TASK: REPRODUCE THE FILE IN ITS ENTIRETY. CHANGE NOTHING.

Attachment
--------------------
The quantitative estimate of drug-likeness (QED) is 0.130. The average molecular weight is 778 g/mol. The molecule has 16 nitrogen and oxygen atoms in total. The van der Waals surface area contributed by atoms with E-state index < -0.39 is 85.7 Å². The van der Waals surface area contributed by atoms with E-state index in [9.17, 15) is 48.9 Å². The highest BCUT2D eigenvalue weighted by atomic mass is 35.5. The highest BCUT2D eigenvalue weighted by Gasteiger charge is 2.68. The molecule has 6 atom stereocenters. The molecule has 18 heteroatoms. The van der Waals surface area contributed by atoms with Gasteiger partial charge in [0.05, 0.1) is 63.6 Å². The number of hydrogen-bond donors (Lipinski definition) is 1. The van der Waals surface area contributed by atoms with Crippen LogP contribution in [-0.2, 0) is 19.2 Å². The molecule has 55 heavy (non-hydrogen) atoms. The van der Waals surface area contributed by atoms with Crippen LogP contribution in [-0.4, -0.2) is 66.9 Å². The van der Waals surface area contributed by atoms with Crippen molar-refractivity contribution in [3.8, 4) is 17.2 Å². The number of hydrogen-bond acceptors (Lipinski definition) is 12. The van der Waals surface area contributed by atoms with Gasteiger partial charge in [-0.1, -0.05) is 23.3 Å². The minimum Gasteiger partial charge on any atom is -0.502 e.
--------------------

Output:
The quantitative estimate of drug-likeness (QED) is 0.130. The average molecular weight is 778 g/mol. The molecule has 16 nitrogen and oxygen atoms in total. The van der Waals surface area contributed by atoms with E-state index < -0.39 is 85.7 Å². The van der Waals surface area contributed by atoms with E-state index in [9.17, 15) is 48.9 Å². The highest BCUT2D eigenvalue weighted by atomic mass is 35.5. The highest BCUT2D eigenvalue weighted by Gasteiger charge is 2.68. The molecule has 6 atom stereocenters. The molecule has 18 heteroatoms. The van der Waals surface area contributed by atoms with Gasteiger partial charge in [0.05, 0.1) is 63.6 Å². The number of hydrogen-bond donors (Lipinski definition) is 1. The van der Waals surface area contributed by atoms with Crippen LogP contribution in [-0.2, 0) is 19.2 Å². The molecule has 55 heavy (non-hydrogen) atoms. The van der Waals surface area contributed by atoms with Crippen LogP contribution in [-0.4, -0.2) is 66.9 Å². The van der Waals surface area contributed by atoms with Crippen molar-refractivity contribution in [3.8, 4) is 17.2 Å². The number of hydrogen-bond acceptors (Lipinski definition) is 12. The van der Waals surface area contributed by atoms with Gasteiger partial charge in [-0.1, -0.05) is 23.3 Å². The minimum Gasteiger partial charge on any atom is -0.502 e.